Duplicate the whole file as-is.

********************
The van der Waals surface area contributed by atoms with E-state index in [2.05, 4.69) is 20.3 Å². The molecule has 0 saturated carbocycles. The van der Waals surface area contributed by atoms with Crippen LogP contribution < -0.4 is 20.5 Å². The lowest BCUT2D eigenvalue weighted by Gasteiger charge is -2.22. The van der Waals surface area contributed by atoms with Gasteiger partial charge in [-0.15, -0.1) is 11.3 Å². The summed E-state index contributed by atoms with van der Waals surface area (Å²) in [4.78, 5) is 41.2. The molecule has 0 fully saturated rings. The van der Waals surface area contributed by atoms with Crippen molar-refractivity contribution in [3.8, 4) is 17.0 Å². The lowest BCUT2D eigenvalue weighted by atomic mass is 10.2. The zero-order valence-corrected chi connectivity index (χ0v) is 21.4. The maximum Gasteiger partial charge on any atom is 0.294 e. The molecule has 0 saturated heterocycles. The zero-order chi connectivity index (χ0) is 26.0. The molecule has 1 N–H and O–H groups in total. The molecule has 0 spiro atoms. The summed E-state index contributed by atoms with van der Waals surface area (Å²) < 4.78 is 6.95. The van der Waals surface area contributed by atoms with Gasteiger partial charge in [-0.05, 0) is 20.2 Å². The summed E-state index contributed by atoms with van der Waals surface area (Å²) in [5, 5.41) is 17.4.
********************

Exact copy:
The van der Waals surface area contributed by atoms with E-state index in [2.05, 4.69) is 20.3 Å². The molecule has 0 saturated carbocycles. The van der Waals surface area contributed by atoms with Crippen LogP contribution < -0.4 is 20.5 Å². The lowest BCUT2D eigenvalue weighted by Gasteiger charge is -2.22. The van der Waals surface area contributed by atoms with Gasteiger partial charge in [-0.15, -0.1) is 11.3 Å². The summed E-state index contributed by atoms with van der Waals surface area (Å²) in [4.78, 5) is 41.2. The molecule has 0 fully saturated rings. The van der Waals surface area contributed by atoms with Crippen molar-refractivity contribution in [3.8, 4) is 17.0 Å². The lowest BCUT2D eigenvalue weighted by atomic mass is 10.2. The zero-order valence-corrected chi connectivity index (χ0v) is 21.4. The maximum Gasteiger partial charge on any atom is 0.294 e. The molecule has 0 saturated heterocycles. The zero-order chi connectivity index (χ0) is 26.0. The molecule has 1 N–H and O–H groups in total. The molecule has 0 spiro atoms. The summed E-state index contributed by atoms with van der Waals surface area (Å²) < 4.78 is 6.95. The van der Waals surface area contributed by atoms with Gasteiger partial charge in [-0.05, 0) is 20.2 Å². The summed E-state index contributed by atoms with van der Waals surface area (Å²) in [5, 5.41) is 17.4.